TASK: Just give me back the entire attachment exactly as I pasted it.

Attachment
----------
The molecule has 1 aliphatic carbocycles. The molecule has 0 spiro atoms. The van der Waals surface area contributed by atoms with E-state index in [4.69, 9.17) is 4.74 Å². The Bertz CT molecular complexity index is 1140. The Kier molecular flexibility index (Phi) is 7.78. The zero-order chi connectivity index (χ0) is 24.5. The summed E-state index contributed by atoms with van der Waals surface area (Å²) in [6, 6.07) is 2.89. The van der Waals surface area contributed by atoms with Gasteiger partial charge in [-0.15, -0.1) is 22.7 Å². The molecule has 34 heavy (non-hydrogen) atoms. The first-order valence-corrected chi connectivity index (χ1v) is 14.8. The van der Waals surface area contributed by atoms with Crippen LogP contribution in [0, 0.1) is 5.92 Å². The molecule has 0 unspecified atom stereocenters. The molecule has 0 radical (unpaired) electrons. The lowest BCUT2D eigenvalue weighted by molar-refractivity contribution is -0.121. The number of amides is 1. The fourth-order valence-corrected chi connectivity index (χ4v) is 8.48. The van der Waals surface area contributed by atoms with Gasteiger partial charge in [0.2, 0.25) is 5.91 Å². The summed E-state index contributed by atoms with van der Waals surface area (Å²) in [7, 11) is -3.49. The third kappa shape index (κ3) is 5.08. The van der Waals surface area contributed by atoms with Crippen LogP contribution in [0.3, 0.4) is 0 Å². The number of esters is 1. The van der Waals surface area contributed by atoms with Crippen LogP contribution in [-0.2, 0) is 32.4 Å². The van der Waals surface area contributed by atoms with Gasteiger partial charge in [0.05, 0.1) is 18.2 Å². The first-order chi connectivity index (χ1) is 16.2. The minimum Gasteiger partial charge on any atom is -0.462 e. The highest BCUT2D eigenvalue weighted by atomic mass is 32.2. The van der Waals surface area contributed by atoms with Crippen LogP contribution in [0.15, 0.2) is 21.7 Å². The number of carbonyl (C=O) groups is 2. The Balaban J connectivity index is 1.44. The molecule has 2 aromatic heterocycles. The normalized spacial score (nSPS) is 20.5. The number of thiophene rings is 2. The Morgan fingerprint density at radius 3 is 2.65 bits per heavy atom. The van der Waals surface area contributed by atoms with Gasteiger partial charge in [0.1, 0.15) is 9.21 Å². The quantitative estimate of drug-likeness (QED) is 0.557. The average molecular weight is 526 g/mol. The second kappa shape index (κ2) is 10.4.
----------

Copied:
The molecule has 1 aliphatic carbocycles. The molecule has 0 spiro atoms. The van der Waals surface area contributed by atoms with E-state index in [4.69, 9.17) is 4.74 Å². The Bertz CT molecular complexity index is 1140. The Kier molecular flexibility index (Phi) is 7.78. The zero-order chi connectivity index (χ0) is 24.5. The summed E-state index contributed by atoms with van der Waals surface area (Å²) in [6, 6.07) is 2.89. The van der Waals surface area contributed by atoms with Gasteiger partial charge in [-0.15, -0.1) is 22.7 Å². The molecule has 34 heavy (non-hydrogen) atoms. The first-order valence-corrected chi connectivity index (χ1v) is 14.8. The van der Waals surface area contributed by atoms with Crippen LogP contribution in [0, 0.1) is 5.92 Å². The molecule has 0 unspecified atom stereocenters. The molecule has 0 radical (unpaired) electrons. The lowest BCUT2D eigenvalue weighted by molar-refractivity contribution is -0.121. The number of amides is 1. The fourth-order valence-corrected chi connectivity index (χ4v) is 8.48. The van der Waals surface area contributed by atoms with Gasteiger partial charge in [0.2, 0.25) is 5.91 Å². The summed E-state index contributed by atoms with van der Waals surface area (Å²) in [7, 11) is -3.49. The third kappa shape index (κ3) is 5.08. The van der Waals surface area contributed by atoms with Crippen LogP contribution in [0.3, 0.4) is 0 Å². The number of esters is 1. The van der Waals surface area contributed by atoms with Crippen LogP contribution in [-0.2, 0) is 32.4 Å². The van der Waals surface area contributed by atoms with Gasteiger partial charge in [0.05, 0.1) is 18.2 Å². The first-order chi connectivity index (χ1) is 16.2. The minimum Gasteiger partial charge on any atom is -0.462 e. The highest BCUT2D eigenvalue weighted by atomic mass is 32.2. The van der Waals surface area contributed by atoms with Crippen LogP contribution in [0.15, 0.2) is 21.7 Å². The number of carbonyl (C=O) groups is 2. The Balaban J connectivity index is 1.44. The molecule has 2 aromatic heterocycles. The normalized spacial score (nSPS) is 20.5. The number of thiophene rings is 2. The Morgan fingerprint density at radius 3 is 2.65 bits per heavy atom. The van der Waals surface area contributed by atoms with Gasteiger partial charge in [0.1, 0.15) is 9.21 Å². The quantitative estimate of drug-likeness (QED) is 0.557. The average molecular weight is 526 g/mol. The second kappa shape index (κ2) is 10.4.